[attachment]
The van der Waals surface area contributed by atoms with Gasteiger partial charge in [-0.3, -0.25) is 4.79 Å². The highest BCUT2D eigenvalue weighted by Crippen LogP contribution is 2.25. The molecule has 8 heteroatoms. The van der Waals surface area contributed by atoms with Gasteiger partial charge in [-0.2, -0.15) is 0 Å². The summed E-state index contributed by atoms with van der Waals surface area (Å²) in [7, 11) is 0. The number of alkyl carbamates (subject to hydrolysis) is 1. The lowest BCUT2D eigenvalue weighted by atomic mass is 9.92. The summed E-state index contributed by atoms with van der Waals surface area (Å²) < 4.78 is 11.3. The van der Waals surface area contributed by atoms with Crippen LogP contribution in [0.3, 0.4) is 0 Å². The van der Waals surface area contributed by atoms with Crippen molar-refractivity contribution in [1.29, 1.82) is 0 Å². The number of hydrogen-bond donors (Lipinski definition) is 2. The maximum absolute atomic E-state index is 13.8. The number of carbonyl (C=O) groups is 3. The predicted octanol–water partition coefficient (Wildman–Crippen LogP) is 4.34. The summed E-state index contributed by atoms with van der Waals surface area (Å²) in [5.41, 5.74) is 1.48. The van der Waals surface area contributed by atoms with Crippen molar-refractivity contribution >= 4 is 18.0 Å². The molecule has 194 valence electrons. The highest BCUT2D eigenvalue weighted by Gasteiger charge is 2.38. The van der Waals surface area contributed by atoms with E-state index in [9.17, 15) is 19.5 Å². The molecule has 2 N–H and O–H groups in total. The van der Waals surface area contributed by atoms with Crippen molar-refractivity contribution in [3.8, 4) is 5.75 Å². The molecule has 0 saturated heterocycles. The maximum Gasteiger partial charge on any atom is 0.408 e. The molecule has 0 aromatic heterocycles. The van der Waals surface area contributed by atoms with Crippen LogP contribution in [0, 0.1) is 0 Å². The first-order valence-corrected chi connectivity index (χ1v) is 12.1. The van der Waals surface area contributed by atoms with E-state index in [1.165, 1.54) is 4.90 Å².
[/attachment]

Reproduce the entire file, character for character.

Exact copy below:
The van der Waals surface area contributed by atoms with Gasteiger partial charge in [-0.3, -0.25) is 4.79 Å². The highest BCUT2D eigenvalue weighted by Crippen LogP contribution is 2.25. The molecule has 8 heteroatoms. The van der Waals surface area contributed by atoms with Gasteiger partial charge in [-0.2, -0.15) is 0 Å². The summed E-state index contributed by atoms with van der Waals surface area (Å²) in [7, 11) is 0. The number of alkyl carbamates (subject to hydrolysis) is 1. The lowest BCUT2D eigenvalue weighted by atomic mass is 9.92. The summed E-state index contributed by atoms with van der Waals surface area (Å²) < 4.78 is 11.3. The van der Waals surface area contributed by atoms with Crippen LogP contribution in [0.3, 0.4) is 0 Å². The van der Waals surface area contributed by atoms with Crippen molar-refractivity contribution in [1.29, 1.82) is 0 Å². The number of hydrogen-bond donors (Lipinski definition) is 2. The maximum absolute atomic E-state index is 13.8. The number of carbonyl (C=O) groups is 3. The predicted octanol–water partition coefficient (Wildman–Crippen LogP) is 4.34. The summed E-state index contributed by atoms with van der Waals surface area (Å²) in [5.41, 5.74) is 1.48. The van der Waals surface area contributed by atoms with Crippen molar-refractivity contribution >= 4 is 18.0 Å². The molecule has 194 valence electrons. The highest BCUT2D eigenvalue weighted by Gasteiger charge is 2.38. The van der Waals surface area contributed by atoms with E-state index in [9.17, 15) is 19.5 Å². The molecule has 2 N–H and O–H groups in total. The van der Waals surface area contributed by atoms with Crippen molar-refractivity contribution in [3.8, 4) is 5.75 Å². The molecule has 0 saturated heterocycles. The maximum Gasteiger partial charge on any atom is 0.408 e. The molecule has 0 aromatic heterocycles. The van der Waals surface area contributed by atoms with Crippen LogP contribution in [0, 0.1) is 0 Å². The first-order valence-corrected chi connectivity index (χ1v) is 12.1. The van der Waals surface area contributed by atoms with E-state index in [1.165, 1.54) is 4.90 Å².